I’ve always loved early music: its polyphony, transparency, and purity affect me on a deep level. So I was naturally delighted to have an opportunity to see Anonymous 4 at Stanford’sMemorialChurch. These four women have in many ways defined our understanding of medieval music through their 21 a cappella recordings.
The audience lights dim and the sanctuary is lit. The church is absolutely silent in anticipation. The side door opens to enthusiastic applause. Four middle-age ladies file out, elegant in black, accented with shear veils and sequins, their footsteps light.
The audience settles. As with each piece that follows, a pitch is sounded, and the church is immediately filled with unamplified pure song. I’m sitting in the first row and suddenly hit with a disconcerting observation: where’s the sound coming from? Their mouths don’t move. Are they lip syncing? As I’m pondering this, a delightful surprise: a voice emerges from the chord, distinguished by its sublime color rather than volume. The voice rises, then dissolves, returning home to the chord.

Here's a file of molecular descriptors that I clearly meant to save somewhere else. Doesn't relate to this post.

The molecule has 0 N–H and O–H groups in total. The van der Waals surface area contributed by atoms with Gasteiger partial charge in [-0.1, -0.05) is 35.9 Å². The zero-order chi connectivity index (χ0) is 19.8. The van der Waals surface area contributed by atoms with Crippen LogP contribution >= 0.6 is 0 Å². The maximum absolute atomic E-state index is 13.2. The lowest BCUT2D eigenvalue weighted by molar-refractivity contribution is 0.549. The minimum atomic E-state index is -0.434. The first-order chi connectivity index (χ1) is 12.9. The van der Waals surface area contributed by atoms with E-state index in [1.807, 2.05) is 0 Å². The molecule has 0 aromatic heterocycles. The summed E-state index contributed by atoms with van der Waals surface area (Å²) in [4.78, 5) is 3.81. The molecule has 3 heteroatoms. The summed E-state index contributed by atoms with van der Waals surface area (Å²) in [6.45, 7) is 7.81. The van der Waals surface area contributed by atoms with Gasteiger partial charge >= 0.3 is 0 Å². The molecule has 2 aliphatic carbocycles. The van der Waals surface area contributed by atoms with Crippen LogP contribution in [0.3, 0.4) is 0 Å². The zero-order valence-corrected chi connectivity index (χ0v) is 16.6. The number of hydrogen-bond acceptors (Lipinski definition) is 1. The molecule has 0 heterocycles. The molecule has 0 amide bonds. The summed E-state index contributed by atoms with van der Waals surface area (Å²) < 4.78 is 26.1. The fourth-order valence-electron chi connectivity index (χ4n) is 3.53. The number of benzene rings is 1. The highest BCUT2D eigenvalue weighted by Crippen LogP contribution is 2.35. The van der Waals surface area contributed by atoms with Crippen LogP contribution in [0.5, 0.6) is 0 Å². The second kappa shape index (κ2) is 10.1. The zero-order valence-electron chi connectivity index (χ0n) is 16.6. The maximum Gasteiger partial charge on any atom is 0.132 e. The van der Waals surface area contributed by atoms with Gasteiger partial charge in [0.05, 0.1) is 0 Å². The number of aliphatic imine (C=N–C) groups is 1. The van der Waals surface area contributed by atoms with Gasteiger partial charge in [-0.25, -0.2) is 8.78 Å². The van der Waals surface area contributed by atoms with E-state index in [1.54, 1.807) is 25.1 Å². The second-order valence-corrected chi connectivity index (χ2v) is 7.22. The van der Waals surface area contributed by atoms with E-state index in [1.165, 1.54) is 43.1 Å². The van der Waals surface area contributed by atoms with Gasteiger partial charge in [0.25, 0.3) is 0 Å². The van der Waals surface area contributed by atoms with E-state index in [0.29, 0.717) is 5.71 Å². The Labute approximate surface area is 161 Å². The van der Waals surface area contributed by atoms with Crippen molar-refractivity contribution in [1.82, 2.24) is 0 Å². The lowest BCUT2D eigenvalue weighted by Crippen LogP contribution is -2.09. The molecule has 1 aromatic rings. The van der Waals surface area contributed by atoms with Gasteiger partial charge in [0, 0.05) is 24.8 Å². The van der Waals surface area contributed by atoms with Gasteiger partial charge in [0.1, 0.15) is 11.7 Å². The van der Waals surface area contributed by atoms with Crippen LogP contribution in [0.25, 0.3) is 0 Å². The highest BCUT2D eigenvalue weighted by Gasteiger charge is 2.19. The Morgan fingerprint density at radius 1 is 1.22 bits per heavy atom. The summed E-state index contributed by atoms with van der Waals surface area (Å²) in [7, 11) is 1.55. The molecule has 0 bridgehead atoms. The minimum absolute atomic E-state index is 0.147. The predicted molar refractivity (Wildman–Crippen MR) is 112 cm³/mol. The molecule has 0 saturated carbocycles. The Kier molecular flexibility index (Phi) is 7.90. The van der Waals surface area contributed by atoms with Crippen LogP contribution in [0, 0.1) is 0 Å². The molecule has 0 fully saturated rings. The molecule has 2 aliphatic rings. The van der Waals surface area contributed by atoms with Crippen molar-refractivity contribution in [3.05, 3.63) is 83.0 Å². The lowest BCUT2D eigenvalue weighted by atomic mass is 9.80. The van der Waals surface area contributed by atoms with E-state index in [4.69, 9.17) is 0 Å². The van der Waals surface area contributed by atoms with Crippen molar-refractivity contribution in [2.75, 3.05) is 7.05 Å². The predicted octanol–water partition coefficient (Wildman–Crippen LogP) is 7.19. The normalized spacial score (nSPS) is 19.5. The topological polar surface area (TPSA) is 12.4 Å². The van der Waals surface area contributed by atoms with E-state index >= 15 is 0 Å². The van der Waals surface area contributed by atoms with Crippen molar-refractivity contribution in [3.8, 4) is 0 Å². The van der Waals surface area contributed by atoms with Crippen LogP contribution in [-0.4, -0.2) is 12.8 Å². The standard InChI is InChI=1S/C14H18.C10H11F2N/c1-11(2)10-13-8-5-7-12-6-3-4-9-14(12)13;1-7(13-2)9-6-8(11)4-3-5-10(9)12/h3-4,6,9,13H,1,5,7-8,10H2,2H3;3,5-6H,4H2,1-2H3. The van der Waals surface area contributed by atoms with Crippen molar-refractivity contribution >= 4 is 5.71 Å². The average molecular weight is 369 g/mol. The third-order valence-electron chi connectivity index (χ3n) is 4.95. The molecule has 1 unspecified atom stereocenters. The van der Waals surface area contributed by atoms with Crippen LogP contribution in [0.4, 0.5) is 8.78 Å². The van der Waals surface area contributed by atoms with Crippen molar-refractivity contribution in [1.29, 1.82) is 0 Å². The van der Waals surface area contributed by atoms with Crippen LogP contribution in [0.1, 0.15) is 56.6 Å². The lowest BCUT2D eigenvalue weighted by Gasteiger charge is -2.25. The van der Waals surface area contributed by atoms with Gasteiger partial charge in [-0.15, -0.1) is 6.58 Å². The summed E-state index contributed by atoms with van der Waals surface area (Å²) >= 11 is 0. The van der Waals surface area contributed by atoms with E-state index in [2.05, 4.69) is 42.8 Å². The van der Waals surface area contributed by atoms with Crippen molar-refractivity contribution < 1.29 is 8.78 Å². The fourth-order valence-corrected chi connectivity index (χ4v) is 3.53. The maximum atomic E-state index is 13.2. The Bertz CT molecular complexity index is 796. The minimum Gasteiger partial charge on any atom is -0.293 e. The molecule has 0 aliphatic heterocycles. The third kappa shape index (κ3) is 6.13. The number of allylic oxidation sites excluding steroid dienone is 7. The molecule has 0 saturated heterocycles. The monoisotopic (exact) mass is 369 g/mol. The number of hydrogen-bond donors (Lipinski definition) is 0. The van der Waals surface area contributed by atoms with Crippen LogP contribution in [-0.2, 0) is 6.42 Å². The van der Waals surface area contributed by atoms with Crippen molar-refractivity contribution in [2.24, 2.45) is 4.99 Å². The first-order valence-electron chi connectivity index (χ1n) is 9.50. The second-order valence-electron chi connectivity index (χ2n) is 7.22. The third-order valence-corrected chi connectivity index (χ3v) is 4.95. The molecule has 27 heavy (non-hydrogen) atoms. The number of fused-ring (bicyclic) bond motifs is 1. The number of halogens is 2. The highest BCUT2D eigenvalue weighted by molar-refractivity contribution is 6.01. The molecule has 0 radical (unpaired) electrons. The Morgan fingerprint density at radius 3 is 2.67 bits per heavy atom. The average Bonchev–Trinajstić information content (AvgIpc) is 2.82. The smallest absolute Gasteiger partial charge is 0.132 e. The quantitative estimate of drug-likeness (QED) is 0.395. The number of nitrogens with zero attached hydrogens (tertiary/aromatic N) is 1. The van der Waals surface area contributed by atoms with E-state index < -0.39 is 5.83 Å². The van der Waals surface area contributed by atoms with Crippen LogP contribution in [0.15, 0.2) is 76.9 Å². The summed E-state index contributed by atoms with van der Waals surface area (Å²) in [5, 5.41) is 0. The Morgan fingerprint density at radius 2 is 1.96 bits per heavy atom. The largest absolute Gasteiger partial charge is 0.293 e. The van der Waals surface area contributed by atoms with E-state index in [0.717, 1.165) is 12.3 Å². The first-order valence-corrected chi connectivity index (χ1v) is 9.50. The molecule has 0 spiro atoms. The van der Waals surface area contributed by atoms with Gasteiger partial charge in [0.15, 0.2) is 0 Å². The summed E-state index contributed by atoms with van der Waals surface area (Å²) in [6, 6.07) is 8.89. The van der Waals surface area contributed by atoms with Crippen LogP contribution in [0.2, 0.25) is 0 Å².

The first works are relatively short. The audience is in sync, breathing in cadence. I take time to look at their individual outfits. Although all from the same design, each is unique: ruffled gown, shear gown, pants, vest. Every detail is deliberate and perfect.
With the audience firmly transported to the medieval soundscape, the program takes an unexpected turn: a contemporary work by David Lang. The Wood and the Vine, which will be issued in CD by Anonymous 4 this June, has a medieval motif, but it’s an extended complex work. The development builds in excitement within a relatively narrow dynamic range, with an astounding variety of voice groupings and colors.
The concert proceeds without intermission. Performers are rotated, sometimes as soloists, duos, or trios, allowing the others to take a rest in chairs set in the background. This rotation done in a wonderfully unobtrusive way, moving with the same grace as when then walked on the stage.
They never spoke. A word.
Don Huntley, email@example.com, 4/20/2012